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Light, sound, action: extending the life of sound waves


Information carried by light can be stored into sound waves that travel at a speed a 100 000 times slower than light. For information processing, sensing and other applications, this temporary storage can be very useful. However, hypersonic sound waves have a very short lifetime of several nanoseconds – too short for many applications. A team of scientists in Europe and Australia has demonstrated that light can refresh decaying sound waves. The results were recently published in the journal Optica.

Future tech, high-speed internet as well as radar and sensor technology, requires the low-heat, fast transmission of information. Chips using light and sound, rather than electricity, could meet this demand:

Symbol image: Light pulses refresh acoustic waves

Image: Max Planck Institute for the Science of Light

Dr Birgit Stiller in the lab (Sydney Nanoscience Hub)

Photo: University of Sydney

They use sound waves, known as phonons, to store and transfer the information they receive from fibre-optic cables. This allows the chips to operate without needing electrons, which produce heat.

However, information transferred from light waves into sound waves decays in nanoseconds, which is not long enough for applications. Birgit Stiller, who leads an independent research group at the Max Planck Institute for the Science of Light, developed a new technique to refresh these acoustic phonons in a project together with Moritz Merklein from the Eggleton Research Group at the University of Sydney and Christian Wolff from the University of Southern Denmark.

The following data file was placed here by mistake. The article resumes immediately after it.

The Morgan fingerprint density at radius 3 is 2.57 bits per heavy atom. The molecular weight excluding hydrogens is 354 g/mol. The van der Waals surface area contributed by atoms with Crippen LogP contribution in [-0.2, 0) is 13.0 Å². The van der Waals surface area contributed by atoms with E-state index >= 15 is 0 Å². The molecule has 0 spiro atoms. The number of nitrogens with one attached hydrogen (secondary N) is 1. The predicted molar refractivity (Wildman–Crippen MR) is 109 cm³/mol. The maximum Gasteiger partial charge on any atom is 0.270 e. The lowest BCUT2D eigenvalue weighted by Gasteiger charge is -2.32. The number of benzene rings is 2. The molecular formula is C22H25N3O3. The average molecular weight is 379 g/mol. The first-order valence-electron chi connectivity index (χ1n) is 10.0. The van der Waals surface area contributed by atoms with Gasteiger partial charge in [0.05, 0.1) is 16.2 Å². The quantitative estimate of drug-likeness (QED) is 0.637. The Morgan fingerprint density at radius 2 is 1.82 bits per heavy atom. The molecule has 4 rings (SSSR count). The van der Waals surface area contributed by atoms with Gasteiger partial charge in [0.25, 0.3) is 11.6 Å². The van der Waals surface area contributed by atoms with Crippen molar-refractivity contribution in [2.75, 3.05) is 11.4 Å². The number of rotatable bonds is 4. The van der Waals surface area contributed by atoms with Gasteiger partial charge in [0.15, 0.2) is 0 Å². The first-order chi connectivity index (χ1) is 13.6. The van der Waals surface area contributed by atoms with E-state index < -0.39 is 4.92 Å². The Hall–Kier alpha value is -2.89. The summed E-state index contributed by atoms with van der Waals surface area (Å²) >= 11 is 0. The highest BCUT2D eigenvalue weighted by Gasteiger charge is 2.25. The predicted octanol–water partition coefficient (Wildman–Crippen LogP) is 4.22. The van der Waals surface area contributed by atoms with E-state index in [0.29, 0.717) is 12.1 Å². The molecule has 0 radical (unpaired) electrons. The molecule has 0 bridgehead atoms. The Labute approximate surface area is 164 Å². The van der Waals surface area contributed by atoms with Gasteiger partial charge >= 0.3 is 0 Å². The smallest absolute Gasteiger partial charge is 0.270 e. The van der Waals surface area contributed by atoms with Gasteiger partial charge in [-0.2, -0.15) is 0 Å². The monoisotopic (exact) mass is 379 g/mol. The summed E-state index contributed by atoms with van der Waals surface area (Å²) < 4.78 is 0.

Refreshing acoustic waves through light

“What we have done is use carefully timed synchronised pulses of light to reinforce the sound waves,” said Birgit Stiller. “We have shown for the first time that refreshing these phonons is possible and that information can therefore be stored and processed for a much longer time.”

The scientists were able to extend the lifetime of the information stored in sound waves on the chip by 300 percent, from 10 nanoseconds to 40 nanoseconds.

“We plan to use this method to further extend how long the information remains on-chip,” said Moritz Merklein. And Christian Wolff added: “Theoretically this concept can be extended to the microsecond regime.”

“So far, the storage was fundamentally limited by the lifetime of the sound waves. Refreshing the acoustic waves allows us to overcome this constraint,” Birgit Stiller said.

This proof-of-principle demonstration opens many possibilities for optical signal processing, fine filtering, high-precision sensing and telecommunications.

The research, published in the journal Optica, was done in collaboration with the University of Sydney, the Australian National University and the University of Southern Denmark.

Wissenschaftliche Ansprechpartner:

Dr Birgit Stiller,


Birgit Stiller, Moritz Merklein, Christian Wolff, Khu Vu, Pan Ma, Stephen J. Madden, and Benjamin J. Eggleton, “Coherently refreshing hypersonic phonons for light storage”, Optica 7 (5), 492-492 (2020),

Clarissa Grygier | Max-Planck-Institut für die Physik des Lichts
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